Referring to FIG. 1, a skull clamp 20 includes an arcuate, single-piece, unitary clamp body 22 that has a generally quadrilateral, for example, a rectangular, cross-sectional profile. The body 22 has an arcuate inner surface 24, an opposed arcuate outer surface 26 and opposed arcuate side surfaces 28. The body 22 is generally circular with respect to a center point 30. One end 32 of the body 22 has a generally radially directed bore 34 a extending through the inner and outer surfaces 24, 26 and in which an insert 36 a is rigidly mounted, for example, by an epoxy, threads or other means. A skull pin assembly 35 a includes an engagement shaft 40 a that is slidably mounted within the insert, and a locking nut 44 a that is mounted on an inner end of the engagement shaft 40 a. The skull pin assembly 35 a further includes a skull pin 56 a inserted in one end of a piston 50 a, that, in turn, is slidably disposed within the engagement shaft 40 a. The skull pin assembly 35 a permits the skull pin 56 a to be moved into contact with a head or skull of a patient shown schematically by the phantom line 37.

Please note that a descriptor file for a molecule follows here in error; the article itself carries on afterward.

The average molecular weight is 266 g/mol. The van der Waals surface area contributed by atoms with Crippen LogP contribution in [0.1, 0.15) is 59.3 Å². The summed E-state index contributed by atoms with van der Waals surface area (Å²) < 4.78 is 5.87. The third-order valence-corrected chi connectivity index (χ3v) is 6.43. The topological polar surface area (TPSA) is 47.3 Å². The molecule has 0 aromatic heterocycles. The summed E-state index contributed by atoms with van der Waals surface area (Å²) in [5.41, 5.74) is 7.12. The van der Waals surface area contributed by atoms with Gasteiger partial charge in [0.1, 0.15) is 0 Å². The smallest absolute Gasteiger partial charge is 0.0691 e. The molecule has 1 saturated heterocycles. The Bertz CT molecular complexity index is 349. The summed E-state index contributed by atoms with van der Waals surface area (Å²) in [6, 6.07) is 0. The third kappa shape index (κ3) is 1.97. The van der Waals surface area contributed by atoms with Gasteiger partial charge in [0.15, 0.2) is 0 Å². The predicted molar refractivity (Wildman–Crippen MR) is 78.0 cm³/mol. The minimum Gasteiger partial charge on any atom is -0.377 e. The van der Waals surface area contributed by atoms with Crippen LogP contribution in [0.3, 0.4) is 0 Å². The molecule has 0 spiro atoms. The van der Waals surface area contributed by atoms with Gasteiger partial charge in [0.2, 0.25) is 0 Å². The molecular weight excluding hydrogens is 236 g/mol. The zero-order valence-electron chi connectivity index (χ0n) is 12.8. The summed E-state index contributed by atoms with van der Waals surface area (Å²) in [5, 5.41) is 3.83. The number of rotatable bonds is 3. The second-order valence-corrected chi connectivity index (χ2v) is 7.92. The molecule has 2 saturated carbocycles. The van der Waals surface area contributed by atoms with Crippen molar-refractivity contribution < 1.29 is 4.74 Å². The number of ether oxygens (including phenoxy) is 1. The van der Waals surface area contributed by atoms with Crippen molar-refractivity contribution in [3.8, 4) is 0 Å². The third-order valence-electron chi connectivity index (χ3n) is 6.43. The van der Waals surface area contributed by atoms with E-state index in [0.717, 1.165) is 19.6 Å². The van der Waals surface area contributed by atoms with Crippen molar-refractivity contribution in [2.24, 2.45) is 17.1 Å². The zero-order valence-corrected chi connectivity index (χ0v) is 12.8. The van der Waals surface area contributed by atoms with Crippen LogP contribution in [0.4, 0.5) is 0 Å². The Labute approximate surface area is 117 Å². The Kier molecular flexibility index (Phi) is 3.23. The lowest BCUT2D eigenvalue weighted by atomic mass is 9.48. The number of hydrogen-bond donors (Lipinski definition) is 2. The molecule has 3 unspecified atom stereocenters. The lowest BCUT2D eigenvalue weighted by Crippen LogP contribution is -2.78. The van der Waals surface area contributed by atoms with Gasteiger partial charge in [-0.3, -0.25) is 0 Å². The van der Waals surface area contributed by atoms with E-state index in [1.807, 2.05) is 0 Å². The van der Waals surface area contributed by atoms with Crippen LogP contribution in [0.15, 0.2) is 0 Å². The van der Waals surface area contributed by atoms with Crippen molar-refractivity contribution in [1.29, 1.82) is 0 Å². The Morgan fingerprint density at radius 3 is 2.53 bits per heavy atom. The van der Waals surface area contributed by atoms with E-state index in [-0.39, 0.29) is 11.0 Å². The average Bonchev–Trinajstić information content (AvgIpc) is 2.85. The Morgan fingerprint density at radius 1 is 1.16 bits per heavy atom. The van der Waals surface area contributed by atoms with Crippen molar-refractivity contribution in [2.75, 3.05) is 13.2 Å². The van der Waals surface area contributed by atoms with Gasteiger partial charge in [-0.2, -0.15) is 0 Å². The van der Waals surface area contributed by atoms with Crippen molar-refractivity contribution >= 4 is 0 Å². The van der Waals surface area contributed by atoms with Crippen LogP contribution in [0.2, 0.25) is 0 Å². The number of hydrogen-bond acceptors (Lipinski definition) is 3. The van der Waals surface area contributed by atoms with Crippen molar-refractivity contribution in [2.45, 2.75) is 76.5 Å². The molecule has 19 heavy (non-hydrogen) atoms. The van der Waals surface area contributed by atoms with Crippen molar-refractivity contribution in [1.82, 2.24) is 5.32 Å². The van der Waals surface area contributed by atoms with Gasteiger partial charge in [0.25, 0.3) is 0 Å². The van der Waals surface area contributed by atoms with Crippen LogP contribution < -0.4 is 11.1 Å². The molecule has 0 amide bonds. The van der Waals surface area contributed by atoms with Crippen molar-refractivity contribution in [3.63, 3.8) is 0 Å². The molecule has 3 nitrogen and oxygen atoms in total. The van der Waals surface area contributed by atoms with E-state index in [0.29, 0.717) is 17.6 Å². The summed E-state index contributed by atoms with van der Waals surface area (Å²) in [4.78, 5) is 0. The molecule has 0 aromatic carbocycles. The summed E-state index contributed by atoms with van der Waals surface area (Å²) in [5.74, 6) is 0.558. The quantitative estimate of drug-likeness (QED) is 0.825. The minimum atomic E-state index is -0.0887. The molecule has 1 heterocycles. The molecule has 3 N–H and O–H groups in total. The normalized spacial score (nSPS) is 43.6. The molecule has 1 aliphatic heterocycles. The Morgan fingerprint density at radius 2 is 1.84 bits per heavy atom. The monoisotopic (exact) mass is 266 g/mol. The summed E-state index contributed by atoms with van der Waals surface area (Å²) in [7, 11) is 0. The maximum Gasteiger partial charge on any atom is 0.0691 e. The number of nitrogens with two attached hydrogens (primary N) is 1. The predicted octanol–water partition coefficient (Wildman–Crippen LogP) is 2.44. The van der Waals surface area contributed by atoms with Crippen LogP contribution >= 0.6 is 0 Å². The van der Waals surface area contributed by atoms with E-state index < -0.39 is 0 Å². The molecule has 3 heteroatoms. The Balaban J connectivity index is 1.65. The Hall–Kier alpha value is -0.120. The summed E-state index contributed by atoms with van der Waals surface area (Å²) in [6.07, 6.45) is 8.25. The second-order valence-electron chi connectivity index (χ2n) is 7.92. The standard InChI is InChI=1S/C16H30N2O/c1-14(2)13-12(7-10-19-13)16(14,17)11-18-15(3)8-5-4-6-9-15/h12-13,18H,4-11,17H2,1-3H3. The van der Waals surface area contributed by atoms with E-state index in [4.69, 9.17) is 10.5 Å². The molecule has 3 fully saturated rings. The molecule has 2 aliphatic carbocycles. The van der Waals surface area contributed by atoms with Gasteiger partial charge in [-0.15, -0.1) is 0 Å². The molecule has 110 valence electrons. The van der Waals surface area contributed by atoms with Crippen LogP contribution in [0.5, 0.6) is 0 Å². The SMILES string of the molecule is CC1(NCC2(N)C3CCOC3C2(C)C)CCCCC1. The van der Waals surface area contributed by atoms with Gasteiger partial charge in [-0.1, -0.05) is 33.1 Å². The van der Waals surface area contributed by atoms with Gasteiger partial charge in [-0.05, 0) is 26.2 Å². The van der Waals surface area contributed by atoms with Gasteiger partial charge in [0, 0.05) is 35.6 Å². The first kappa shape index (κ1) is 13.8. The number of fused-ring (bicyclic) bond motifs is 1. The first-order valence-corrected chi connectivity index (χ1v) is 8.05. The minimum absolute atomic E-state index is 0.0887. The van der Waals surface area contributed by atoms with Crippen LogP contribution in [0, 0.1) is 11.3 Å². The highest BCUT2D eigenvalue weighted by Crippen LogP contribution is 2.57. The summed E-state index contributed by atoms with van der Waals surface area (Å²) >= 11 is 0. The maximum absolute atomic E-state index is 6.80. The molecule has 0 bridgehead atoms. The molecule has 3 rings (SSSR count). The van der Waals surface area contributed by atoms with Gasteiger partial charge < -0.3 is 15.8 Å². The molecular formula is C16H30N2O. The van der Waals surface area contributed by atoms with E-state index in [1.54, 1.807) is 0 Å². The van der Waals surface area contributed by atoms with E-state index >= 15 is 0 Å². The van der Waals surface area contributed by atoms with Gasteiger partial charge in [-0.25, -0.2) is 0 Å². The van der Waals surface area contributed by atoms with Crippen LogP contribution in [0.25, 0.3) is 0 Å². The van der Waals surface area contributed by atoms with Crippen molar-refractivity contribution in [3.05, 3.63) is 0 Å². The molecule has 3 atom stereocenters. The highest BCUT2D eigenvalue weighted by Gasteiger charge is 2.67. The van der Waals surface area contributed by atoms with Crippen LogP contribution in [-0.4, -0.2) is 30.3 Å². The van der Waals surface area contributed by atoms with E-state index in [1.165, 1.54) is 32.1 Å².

As shown in FIG. 2, the insert 36 a has a smooth internal bore 38 with a noncircular cross section. An engagement shaft 40 a has external threads 42 a; and, as shown in FIG. 3, an external noncircular cross-sectional profile that is similar to, but slightly smaller than, the cross-sectional profile of the engagement shaft bore 38. Thus, the engagement shaft 40 a is locked from rotation with respect to the insert 36 a but, is able to slide linearly in a generally radial direction with respect to the clamp body 22. The noncircular cross-sectional profiles of the insert bore 38 and the exterior of the engagement shaft 40 a may be of any noncircular shape that achieves the same result and also permits threads 42 a to be formed on the exterior of the engagement shaft 40 a, so that a locking nut 44 a (FIG. 2) can be threaded over the engagement shaft threads 42 a.